With the advice of Ibne Safi, Abbas Hussaini made arrangements for publishing monthly detective novels. The name of the series was Jasoosi Duniya (The World of Espionage), and it was the first time Ibne Safi started writing with the infamous pen name of Ibne Safi. Containing his original characters, Inspector Faridi and Sergeant Hameed, the first novel Dilaer Mujrim (The Brave Criminal) was published in March 1952. The plot of the novel was adopted by Victor Gunn's novel Ironsides' Lone Hand (Title1  Title2). 

At this time (1949-1952), Ibne Safi was by profession a secondary school teacher at Islamia School Allahabad, and later at Yaadgaar-e-Hussaini School. He maintained the school jobs, and studied part time to finish his education.

Very few people know that Ibne Safi was also very fond of music and drawing. He had a good voice for singing, and used to draw sketches on his novel drafts.

After finishing his education, Ibne Safi migrated to Pakistan with his mother and sister in August 1952. They joined his father in Karachi, who had emigrated there in 1947. Ibne Safi’s first residence was in a locality called C-1 area, Lalukhet (now known as Liaqatabad). Ibne Safi then founded Asrar Publications and started publishing Jasoosi Duniya simultaneously from Pakistan and India. The political border between the two countries did not divide the relationship he had formed with his readers.

In 1953, Ibne Safi married Umme Salma Khatoon. She was born on April 12, 1938 to Muhammad Amin Ahsan and Riaz Fatima Begum. Her father was Deputy Superintendent of Police in Sultanpur, India. Salma had a family background of literary and religious personalities. Her grandfather, the poet Muhammad Ahsan Vehshi, was a disciple of Haji Imdadullah Muhajir Makki. Salma’s uncle, Maulana Najm Ahsan, was a vicegrant (Khalifa) of Hakimul Ummat Maulana  Ashraf Al Thanvi

Quds Sirruhu. Salma’s brother, Makeen Ahsan Kaleem, was the Chief Editor of the daily Mashriq (Lahore, Pakistan) till his demise in 1976. Salma’s sister Safia Siddiqi is also a writer.

In 1955, Ibne Safi created a new character, Imran, and started publishing the Imran Series. The first novel of this series KHaufnaak Imarat (The Frightening Building) was published in August 1955 by A & H Publications, 130 Hasan Ali Afandi Road, Karachi Pakistan whereas the Indian edition was published in November 1955 by Monthly Nikhat, Allahabad.

In October 1957 Ibne Safi founded Asrar Publications, Karachi (at Lalukhet) and published first Jasoosi Duniya novel THanDee Aag (The cold Fire) from Pakistan. The same novel was  published simultaneously in India by Jasoosi Duniya, Allahabad.

In 1958, Ibne Safi moved to newly constructed house in Nazimabad No.2, which remained the family abode during the remainder of his life. Though he also moved Asrar Publications in January 1959 to the new address at Firdous Colony, Karachi-18, he felt more at ease writing from home. With the addition of Imran Series to Jasoosi Duniya, his publishing raised to a record three to four novels monthly.

By June 1960, Ibne Safi had written the eighty-eighth novel of Jasoosi Duniya (Prince Vehshee) and the forty-first novel of Imran Series (Bay-Awaaz Sayyarah). During this period, he also experimented with the Jasoosi Duniya Magazine Edition (first issue was published in November 1959). However, only four issues were ever published. The excessive thinking and writing eventually took a toll on his health, and the magazine edition was discontinued.

Ibne Safi suffered from schizophrenia during 1960 and 1963, not writing a single word in those three years. With the prayers of his family, friends, and fans, Ibne Safi finally recovered from the illness in 1963 under the treatment of Hakim Iqbal Hussain of Karachi.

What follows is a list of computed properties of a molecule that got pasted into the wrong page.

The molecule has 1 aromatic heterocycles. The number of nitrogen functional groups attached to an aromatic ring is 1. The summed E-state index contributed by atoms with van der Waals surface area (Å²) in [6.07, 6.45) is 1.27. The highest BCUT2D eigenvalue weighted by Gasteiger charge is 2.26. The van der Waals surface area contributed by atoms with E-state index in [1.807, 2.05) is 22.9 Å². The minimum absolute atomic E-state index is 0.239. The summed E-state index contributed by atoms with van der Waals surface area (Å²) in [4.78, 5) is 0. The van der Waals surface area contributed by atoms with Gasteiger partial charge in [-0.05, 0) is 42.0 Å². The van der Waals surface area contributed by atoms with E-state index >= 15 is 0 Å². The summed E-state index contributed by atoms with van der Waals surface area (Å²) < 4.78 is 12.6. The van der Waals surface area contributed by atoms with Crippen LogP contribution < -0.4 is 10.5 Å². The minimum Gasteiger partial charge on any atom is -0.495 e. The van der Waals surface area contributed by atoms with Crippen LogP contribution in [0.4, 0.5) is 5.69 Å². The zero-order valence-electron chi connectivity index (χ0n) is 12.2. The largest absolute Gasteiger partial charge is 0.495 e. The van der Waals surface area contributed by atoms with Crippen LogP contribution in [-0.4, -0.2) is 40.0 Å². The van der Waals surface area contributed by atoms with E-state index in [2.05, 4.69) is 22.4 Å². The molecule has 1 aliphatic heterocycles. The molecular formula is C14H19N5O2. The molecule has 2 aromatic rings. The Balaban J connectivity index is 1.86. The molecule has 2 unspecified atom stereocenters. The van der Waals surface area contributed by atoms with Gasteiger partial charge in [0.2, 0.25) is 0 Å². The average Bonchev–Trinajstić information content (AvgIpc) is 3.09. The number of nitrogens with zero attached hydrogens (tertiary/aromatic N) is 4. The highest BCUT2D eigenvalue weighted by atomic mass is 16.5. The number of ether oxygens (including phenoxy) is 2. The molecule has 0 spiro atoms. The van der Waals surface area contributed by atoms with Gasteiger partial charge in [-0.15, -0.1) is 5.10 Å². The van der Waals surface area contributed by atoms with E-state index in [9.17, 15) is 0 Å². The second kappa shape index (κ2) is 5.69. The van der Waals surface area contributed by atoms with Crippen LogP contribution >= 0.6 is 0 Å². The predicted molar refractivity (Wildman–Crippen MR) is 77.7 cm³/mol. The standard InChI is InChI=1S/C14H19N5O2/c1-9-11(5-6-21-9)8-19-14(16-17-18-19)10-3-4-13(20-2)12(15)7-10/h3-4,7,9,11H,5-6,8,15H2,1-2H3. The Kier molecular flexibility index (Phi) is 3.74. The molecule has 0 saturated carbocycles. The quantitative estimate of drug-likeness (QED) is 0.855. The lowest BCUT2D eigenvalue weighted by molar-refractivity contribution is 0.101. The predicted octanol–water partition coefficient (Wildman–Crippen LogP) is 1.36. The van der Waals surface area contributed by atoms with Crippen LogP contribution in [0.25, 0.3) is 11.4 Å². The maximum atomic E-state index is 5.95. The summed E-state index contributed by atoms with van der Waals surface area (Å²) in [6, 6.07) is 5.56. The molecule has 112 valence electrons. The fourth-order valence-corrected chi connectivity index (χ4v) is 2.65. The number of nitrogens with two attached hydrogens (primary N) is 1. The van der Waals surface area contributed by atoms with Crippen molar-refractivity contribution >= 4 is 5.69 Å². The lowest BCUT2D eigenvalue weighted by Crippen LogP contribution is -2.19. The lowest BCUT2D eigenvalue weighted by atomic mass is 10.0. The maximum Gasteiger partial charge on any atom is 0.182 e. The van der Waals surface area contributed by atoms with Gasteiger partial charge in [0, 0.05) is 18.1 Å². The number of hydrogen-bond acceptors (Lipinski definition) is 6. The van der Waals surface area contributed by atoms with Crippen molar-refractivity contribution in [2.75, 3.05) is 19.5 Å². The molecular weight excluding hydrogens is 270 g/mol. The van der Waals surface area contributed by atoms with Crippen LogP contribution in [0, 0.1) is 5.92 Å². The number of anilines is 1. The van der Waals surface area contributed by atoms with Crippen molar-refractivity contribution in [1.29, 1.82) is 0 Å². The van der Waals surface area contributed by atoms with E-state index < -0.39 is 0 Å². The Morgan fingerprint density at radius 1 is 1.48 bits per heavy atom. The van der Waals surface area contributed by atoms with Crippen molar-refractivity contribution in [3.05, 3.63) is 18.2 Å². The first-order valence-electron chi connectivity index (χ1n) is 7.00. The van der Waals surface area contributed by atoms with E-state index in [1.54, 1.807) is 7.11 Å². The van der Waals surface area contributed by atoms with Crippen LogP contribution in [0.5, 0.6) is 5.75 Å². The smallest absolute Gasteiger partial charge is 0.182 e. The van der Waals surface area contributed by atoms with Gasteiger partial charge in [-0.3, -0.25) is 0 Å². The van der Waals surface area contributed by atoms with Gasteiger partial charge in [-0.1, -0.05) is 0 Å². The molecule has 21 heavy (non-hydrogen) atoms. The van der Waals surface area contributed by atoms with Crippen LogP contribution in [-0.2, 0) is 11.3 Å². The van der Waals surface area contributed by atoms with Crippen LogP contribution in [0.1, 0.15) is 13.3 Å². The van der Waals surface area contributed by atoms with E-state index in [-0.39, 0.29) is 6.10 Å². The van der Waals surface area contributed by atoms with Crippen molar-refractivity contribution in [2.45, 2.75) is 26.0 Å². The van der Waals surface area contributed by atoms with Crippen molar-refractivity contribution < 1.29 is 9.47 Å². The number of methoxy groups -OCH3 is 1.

The author made a great comeback on November 25, 1963 with the bestseller Imran Series novel Dairh Matwaalay, which inaugurated in India by the Ex Interior Minister (later Prime Minister of India) Lal Bahadur Shastri. The demand for this novel was so high that within a week a second edition was published in India. This edition was inaugurated by the then Provincial Law Minister Ali Zaheer.

In 1967, Ibne Safi’s father, Safiullah Saheb, retired from his job and passed away same year on 27 June 1967.

During the mid-seventies, Inter Services Intelligence of Pakistan informally utilized his services for lecturing new recruits on the methods of detection.

In 1975, a film producer, Muhammad Hussain Talpur (aka Maulana Hippie), experimented with a film Dhamaka based on the Imran Series novel Baibaakon Ki Talaash. Actor Javaid Sheikh (then Javaid Iqbal) was introduced for the first time as Zafarul Mulk, the main character. Maulana Hippie played Jameson, and the actress Shabnam played the role of Sabiha. Imran and X-2's team was not shown in the movie. Ibne Safi himself recorded the voice of X-2.

During the elections of March 1977, PTV produced a serial Dr. Duago based on the same novel of the Imran Series. Actor Muhammad Qavi Khan played Imran but the play was never aired due to political censorship.

In January 1977 Mushtaq Ahmed Qureshi started publishing Ibne Safi Magazine which was later renamed to Nae Ufaq. Another magazine Naya Rukh was started after the death of Ibne Safi. Both magazines carried a novel of Jasoosi Duniya and Imran Series each, respectively. These magazines are still in publication today; however, Ibne Safi’s novels are not included anymore.

Ibne Safi’s mother Nuzaira Bibi passed away in the summer of 1979. Ibne Safi’s pain on her sad demise took the shape of heartfelt poem MaaN (Mother).

In September 1979, Ibne Safi suffered from abdominal pains. By December of that year, it was confirmed these were a result of cancer at the head of pancreas.

He was attended by the family physicians, Dr. Saeed Akhtar Zaidi and Dr. Qamaruddin Siddiqui. General Physician Dr. Rab and Cancer Specialist Dr. Syed Hasan Manzoor Zaidi also provided care and treatment in his last days.

Though his health deteriorated seriously and rapidly between December 1979 and July 1980, Ibne Safi did not quit writing.

On Saturday July 26, 1980 (Ramadhan 12, 1400 AH), at around Faj'r time, Ibne Safi passed away (Inna Lillahe Wa Inna Ilaihe Raje’oon). His incomplete Imran Series novel Aakhri Aadmi was by his bedside.

Ibne Safi left behind four sons and three daughters:

Dr. Isar Ahmed Safi - Doctor of Medicine an Ophthalmologist who passed away on 3rd July 2005 after suffering from a high grade fever. (Inna Lillah-e Wa Inna Ilaih-e Raje'oon)

Abrar Ahmad Safi - Mechanical Engineer with a marine engineering background. Lives in USA.

Dr. Ahmad Safi  - Mechanical Engineer holding a PhD. Lives in Karachi, Pakistan.

Iftikhar Ahmed Safi  - Electrical Engineer. Lives in Riyadh, Saudi Arabia.     

Nuzhat Afroz, Sarwat Asrar and Mohsina Safi are the three daughters.

Ibne Safi’s wife Umme Salma Khatoon passed away on Thursday June 12, 2003. (Inna Lillah-e Wa Inna Ilaih-e Raje'oon)

Copyright © 2005 Mohammad Hanif